Policy Review ProcessThe Colorado department of Higher Education determines college admission standards. The department also determines remedial education cut scores. By law, they have to review these policies every few years. But as we began to review these policies, we saw that it was bigger than just a statutory need. We saw that institutions were doing more than just looking at a student’s index and that we needed to find a way to help make the policy match what was happening in practice. With the remedial education policy, we needed to recalibrate the cut scores and make sure we were ensuring success for our students. We are about a year and a half into this policy review process. This diagram shows a four-phase process. Phase one, develop a task force to review the policy. Our task forces are made up of a representative from all of the public institutions of higher education, K-12, workforce, CTE and others. Just to remind you, I’m on the ___________ task force representing our institution. We’ve been meeting since May of 2012. There’ve seen several presentations and data reports. We’ve had a year and a half’s worth of conversations. Based on this information, we have created some considerations for policy revision recommendations. We shared those initial recommendations with several town hall meeting constituent groups, which was phase 2. We went around the state to get feedback on the initial recommendation. We got this feedback as a task force. The task force took this feedback into consideration and made final policy revision recommendations and it is these final recommendations that I am bringing to you today. The final policy decision will be made by the Colorado Commission on Higher Education later this year.
Current PolicyI’m going to go through both policies and then we will have the feedback session. So write down your thoughts as we are going through the policies so you don’t forget.Our state has statewide college admission standards. This policy deals with first-year and transfer student admission. Our current admission policy has two components for first-time admission standards. Index and HEAR – Higher Education Admission Requirements. Transfer standards are for students with 12 or more credits and meet a certain GPA requirement.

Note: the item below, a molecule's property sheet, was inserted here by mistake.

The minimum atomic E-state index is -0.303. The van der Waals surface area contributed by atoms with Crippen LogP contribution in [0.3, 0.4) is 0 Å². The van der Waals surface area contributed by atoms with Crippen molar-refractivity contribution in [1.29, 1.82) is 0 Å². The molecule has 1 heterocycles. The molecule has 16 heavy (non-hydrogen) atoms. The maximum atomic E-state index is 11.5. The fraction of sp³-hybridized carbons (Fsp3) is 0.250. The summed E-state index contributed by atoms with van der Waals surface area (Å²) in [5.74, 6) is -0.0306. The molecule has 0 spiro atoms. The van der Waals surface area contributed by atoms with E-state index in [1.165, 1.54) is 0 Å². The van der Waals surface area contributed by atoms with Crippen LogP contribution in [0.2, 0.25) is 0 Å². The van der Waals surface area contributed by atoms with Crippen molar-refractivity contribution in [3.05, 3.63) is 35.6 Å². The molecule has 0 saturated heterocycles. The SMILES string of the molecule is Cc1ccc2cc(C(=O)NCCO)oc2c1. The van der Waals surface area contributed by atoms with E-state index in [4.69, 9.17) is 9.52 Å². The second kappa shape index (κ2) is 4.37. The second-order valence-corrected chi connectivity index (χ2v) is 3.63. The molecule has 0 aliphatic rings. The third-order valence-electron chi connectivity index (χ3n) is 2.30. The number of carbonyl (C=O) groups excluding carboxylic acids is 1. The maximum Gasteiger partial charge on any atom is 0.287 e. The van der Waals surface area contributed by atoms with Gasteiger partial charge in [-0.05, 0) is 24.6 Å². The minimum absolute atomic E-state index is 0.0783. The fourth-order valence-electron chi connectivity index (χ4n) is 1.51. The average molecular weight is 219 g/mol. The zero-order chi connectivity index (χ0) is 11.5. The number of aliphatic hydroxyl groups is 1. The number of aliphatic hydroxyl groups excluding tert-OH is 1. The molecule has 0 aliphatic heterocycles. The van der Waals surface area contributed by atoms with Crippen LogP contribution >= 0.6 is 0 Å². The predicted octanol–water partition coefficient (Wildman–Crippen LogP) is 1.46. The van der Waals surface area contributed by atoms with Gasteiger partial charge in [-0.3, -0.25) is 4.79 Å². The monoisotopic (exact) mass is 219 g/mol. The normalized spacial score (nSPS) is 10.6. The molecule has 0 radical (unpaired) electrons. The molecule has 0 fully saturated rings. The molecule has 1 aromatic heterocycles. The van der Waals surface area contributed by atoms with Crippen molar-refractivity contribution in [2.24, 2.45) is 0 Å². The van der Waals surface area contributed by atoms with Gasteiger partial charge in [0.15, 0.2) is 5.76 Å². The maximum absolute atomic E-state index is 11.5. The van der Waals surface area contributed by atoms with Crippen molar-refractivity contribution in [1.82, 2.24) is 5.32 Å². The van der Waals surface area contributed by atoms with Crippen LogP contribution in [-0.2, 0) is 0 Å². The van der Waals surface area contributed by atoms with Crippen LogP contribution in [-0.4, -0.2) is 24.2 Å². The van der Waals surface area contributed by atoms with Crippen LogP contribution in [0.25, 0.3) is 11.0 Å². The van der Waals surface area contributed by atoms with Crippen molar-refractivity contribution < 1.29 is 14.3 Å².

College Admission Standards Policy – Major recommendationHere’s what the task force is recommending it should be:First, let’s talk about the Index. Right now, it’s a snapshot in a student’s high school life. The index score does not distinguish between achievement in general high school courses and performance in more advanced work such as higher levels of math or Advanced Placement classes. It doesn’t tell colleges if students took increasingly rigorous courses. Colleges would like to use a system that would be a more flexible review of a student’s academic history, including the rigor of high school coursework. So instead of a school looking at a 111 index score, they would look at a transcript and see that the student took math all four years and each year, they took an increasingly rigorous courseload. This information is more valuable than a 111 score.This recommendation encourages colleges and universities to be more flexible in considering other means of demonstrating readiness beyond the completion of a particular set of courses. The task force is recommending that academic performance indicators include assessments, GPA and rigor of coursework. Due to concerns with the new state assessment, we are including the following language in the policy:* Partnership for Assessment of Readiness for College and Careers (PARCC) and Smarter Balanced instruments are currently being deployed and field-tested nationally, and by the Colorado Department of Education in an effort to implement and assess statewide college and career readiness standards for students. The research and validation studies will be available by school year 2016-2017, at which point Colorado institutions of higher education will begin to utilize the approved college readiness scores.Grade Point Average (GPA)In-state and out-of-state freshmen must demonstrate college readiness with their GPA. Institutions will accept the GPA on the high school transcript. All GPAs will be correlated to a 4.0 scale. Accountability and the WindowIt is not the purview of this task force to determine how institutions should be held accountable for who they admit and who they don’t admit. That is an important conversation and it will be had by others with the Commission.Rigor can be demonstrated in multiple ways, including the following:A. Completed high school core content courses - Strong preparation in English and mathematics is highly recommended for all college-bound students. Students should also complete significant core content coursework in natural sciences, social sciences, world languages and academic electives; B. Quantity and quality of high school core content courses completed;C. Successful completion of Advanced Placement exams, International Baccalaureate exams, honors courses or gtPathways concurrent enrollment courses (grade of "C-" or better);D. High school senior year course-work. Students are strongly encouraged to take the most rigorous courses available to them and consistent with their academic abilities. Additionally, students may be evaluated on the rigor of the courses selected compared to the rigor of courses available;E. Students are recommended to take high school courses relevant to their career path.